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Kathryn TreesOn the 31st August, 1991 a large group of Latvian, Lithuanian and Estonian people gathered in Forrest Chase, Perth, to celebrate the independence of their homelands. The flags of the newly independent Baltic States were proudly held aloft. Testament of the oppression experienced by the peoples of these countries at the hands of invaders was given. Freedom candles were then lighted while prayers of thanksgiving were offered. As grey clouds gathered overhead, Croatian, Yugoslavian and other people whose countries are still 'shackled by the yoke of communist oppression' marched into the mall. They were met by and offered the support of the Baltic people. I stood, watched and listened. An Estonian woman asked what country the flag on my lapel represented. My reply - the 'Aboriginal' people of Australia - did not receive acknowledgement. In that instant I once again felt complicit in a violent history of oppression.
My Place as Counter-Memory
Why even at such a moment, when people from many different countries were celebrating an end to colonialism in their homelands, was there no thought for 'Aboriginal' people who were displaced so that we might stand there to celebrate freedom? I do not ask this as a liberal humanist that has any romantic notions of 'Aboriginal' people and their culture but rather as a person who values freedom and dignity. It is my thesis that many 'Australians' are unable to empathise with 'Aborigines' as an oppressed, displaced people because even today the 'native' is still understood as sub-human. Aborigines, be that of Australia, America or Africa, because they are considered to be variants of 'primitive man', are never the creators of history, only the subjects of anthropology.
The past two hundred years of Australian history has been dominated and formulated by a network of 'white' discourses. Specifically, official representations of the relationships between 'Aboriginal' and 'non-Aboriginal' societies have been written by the 'colonisers' to construct an official Australian history. This 'history' has ensured the relegation of 'Aboriginal' history and heritage to a mythical time pre-1788 and thus these official constructions of history are instrumental in the subjugation and marginalisation of knowledges from displaced peoples. These knowledges would otherwise challenge or rupture the apparent linearity of official history. For the purposes of this paper I look to Foucault for an understanding and the implications of a written history. I assert that history, specifically official Australian history, is a fiction that both creates and substantiates a political reality that is itself ficticious. A more equitable account of Australian history post-1788 is possible if official history is mediated by a reading of 'Aboriginal' literature as history. I would further assert that counter-histories that both disrupt the apparent linearity and homogeneity of 'white' historiography and foreground previously subjugated 'Aboriginal' knowledges are emerging in a growing body of writings by 'Aboriginal' authors (designated as 'literature') that can be read as 'history.'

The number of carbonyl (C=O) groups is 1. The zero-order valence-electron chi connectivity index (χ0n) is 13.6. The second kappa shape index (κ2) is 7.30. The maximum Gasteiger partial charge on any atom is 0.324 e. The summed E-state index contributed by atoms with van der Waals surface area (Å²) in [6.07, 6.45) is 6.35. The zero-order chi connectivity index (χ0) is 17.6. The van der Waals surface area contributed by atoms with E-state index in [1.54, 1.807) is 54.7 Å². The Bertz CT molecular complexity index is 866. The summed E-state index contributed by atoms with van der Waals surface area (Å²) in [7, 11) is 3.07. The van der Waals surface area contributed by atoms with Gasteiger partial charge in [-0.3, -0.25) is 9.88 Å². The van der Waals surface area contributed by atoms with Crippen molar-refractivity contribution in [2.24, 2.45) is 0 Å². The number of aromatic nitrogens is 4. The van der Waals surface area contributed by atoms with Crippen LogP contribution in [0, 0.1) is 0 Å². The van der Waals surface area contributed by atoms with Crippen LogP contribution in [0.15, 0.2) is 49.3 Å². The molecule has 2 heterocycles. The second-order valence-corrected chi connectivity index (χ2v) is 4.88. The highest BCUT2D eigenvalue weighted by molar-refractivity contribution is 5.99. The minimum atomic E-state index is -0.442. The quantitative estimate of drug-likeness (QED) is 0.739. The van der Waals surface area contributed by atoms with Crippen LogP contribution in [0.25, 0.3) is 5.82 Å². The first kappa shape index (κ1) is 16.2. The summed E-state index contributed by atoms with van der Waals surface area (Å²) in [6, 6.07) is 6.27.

Subjugated knowledges are defined by Foucault in Power-Knowledge as being "the historical contents that have been buried and disguised in functionalist coherence or formal systematisation." The insurrection of subjugated knowledges "allow us to rediscover the ruptural effects of conflict and struggle"1 that the new order or functionalist coherence "is designed to mask."2 Subjugated knowledges also include:
... a whole set of knowledges that have been dis-qualified ... a particular, local, regional knowledge ... which owes its force only to the harshness with which it is opposed by everything surrounding it.3